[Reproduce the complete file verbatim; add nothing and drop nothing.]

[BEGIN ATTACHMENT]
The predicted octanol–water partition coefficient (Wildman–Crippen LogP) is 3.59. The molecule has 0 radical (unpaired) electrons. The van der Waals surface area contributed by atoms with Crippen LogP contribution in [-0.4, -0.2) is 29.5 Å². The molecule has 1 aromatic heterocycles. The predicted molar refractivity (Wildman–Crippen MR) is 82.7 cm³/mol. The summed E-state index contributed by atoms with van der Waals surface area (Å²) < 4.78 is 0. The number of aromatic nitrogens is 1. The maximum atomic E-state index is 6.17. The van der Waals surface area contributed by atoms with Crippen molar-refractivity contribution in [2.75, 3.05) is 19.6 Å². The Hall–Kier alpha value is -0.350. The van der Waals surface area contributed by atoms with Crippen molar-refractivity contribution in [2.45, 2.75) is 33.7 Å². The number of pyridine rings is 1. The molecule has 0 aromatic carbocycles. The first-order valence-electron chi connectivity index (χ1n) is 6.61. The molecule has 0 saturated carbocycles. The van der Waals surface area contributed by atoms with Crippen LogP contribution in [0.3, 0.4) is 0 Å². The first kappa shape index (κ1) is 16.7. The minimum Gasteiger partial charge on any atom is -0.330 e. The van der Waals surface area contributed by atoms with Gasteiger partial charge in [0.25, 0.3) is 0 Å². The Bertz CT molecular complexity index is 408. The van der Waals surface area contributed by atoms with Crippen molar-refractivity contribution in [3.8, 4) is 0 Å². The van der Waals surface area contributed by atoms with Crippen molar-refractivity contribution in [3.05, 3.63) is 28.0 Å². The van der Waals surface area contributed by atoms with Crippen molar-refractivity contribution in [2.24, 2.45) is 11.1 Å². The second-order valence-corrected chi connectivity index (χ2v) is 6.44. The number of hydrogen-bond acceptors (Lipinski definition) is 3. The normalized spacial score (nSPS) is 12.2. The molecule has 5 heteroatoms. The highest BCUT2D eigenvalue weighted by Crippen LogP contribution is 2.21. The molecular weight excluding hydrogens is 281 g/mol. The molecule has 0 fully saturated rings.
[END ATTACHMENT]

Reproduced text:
The predicted octanol–water partition coefficient (Wildman–Crippen LogP) is 3.59. The molecule has 0 radical (unpaired) electrons. The van der Waals surface area contributed by atoms with Crippen LogP contribution in [-0.4, -0.2) is 29.5 Å². The molecule has 1 aromatic heterocycles. The predicted molar refractivity (Wildman–Crippen MR) is 82.7 cm³/mol. The summed E-state index contributed by atoms with van der Waals surface area (Å²) < 4.78 is 0. The number of aromatic nitrogens is 1. The maximum atomic E-state index is 6.17. The van der Waals surface area contributed by atoms with Crippen molar-refractivity contribution in [2.75, 3.05) is 19.6 Å². The Hall–Kier alpha value is -0.350. The van der Waals surface area contributed by atoms with Crippen molar-refractivity contribution in [2.45, 2.75) is 33.7 Å². The number of pyridine rings is 1. The molecule has 0 aromatic carbocycles. The first-order valence-electron chi connectivity index (χ1n) is 6.61. The molecule has 0 saturated carbocycles. The van der Waals surface area contributed by atoms with Crippen LogP contribution in [0.3, 0.4) is 0 Å². The first kappa shape index (κ1) is 16.7. The minimum Gasteiger partial charge on any atom is -0.330 e. The van der Waals surface area contributed by atoms with Gasteiger partial charge in [0.25, 0.3) is 0 Å². The Bertz CT molecular complexity index is 408. The van der Waals surface area contributed by atoms with Crippen molar-refractivity contribution in [3.8, 4) is 0 Å². The van der Waals surface area contributed by atoms with Crippen molar-refractivity contribution in [3.05, 3.63) is 28.0 Å². The van der Waals surface area contributed by atoms with Crippen molar-refractivity contribution in [2.24, 2.45) is 11.1 Å². The second-order valence-corrected chi connectivity index (χ2v) is 6.44. The number of hydrogen-bond acceptors (Lipinski definition) is 3. The normalized spacial score (nSPS) is 12.2. The molecule has 5 heteroatoms. The highest BCUT2D eigenvalue weighted by Crippen LogP contribution is 2.21. The molecular weight excluding hydrogens is 281 g/mol. The molecule has 0 fully saturated rings.